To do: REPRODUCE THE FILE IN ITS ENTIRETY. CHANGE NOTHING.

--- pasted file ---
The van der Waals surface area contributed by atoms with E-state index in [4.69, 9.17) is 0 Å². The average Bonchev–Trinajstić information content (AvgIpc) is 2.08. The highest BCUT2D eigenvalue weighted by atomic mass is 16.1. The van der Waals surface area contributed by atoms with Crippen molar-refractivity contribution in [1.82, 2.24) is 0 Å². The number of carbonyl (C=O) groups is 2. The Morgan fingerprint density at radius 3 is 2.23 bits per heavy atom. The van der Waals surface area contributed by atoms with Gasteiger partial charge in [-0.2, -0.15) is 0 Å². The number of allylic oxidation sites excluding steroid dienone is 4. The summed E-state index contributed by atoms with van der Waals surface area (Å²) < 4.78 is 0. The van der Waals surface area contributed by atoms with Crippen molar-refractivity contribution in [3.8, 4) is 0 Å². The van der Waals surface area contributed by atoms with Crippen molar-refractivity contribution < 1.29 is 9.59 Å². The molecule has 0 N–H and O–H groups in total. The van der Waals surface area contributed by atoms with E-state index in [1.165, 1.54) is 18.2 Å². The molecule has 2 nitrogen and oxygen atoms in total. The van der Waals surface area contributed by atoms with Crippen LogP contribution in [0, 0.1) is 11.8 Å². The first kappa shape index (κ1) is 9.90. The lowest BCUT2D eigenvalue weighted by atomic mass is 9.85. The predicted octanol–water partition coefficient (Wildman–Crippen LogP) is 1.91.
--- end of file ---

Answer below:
The van der Waals surface area contributed by atoms with E-state index in [4.69, 9.17) is 0 Å². The average Bonchev–Trinajstić information content (AvgIpc) is 2.08. The highest BCUT2D eigenvalue weighted by atomic mass is 16.1. The van der Waals surface area contributed by atoms with Crippen molar-refractivity contribution in [1.82, 2.24) is 0 Å². The number of carbonyl (C=O) groups is 2. The Morgan fingerprint density at radius 3 is 2.23 bits per heavy atom. The van der Waals surface area contributed by atoms with Gasteiger partial charge in [-0.2, -0.15) is 0 Å². The number of allylic oxidation sites excluding steroid dienone is 4. The summed E-state index contributed by atoms with van der Waals surface area (Å²) < 4.78 is 0. The van der Waals surface area contributed by atoms with Crippen molar-refractivity contribution in [3.8, 4) is 0 Å². The van der Waals surface area contributed by atoms with Crippen molar-refractivity contribution < 1.29 is 9.59 Å². The molecule has 0 N–H and O–H groups in total. The van der Waals surface area contributed by atoms with E-state index in [1.165, 1.54) is 18.2 Å². The molecule has 2 nitrogen and oxygen atoms in total. The van der Waals surface area contributed by atoms with Crippen LogP contribution in [0, 0.1) is 11.8 Å². The first kappa shape index (κ1) is 9.90. The lowest BCUT2D eigenvalue weighted by atomic mass is 9.85. The predicted octanol–water partition coefficient (Wildman–Crippen LogP) is 1.91.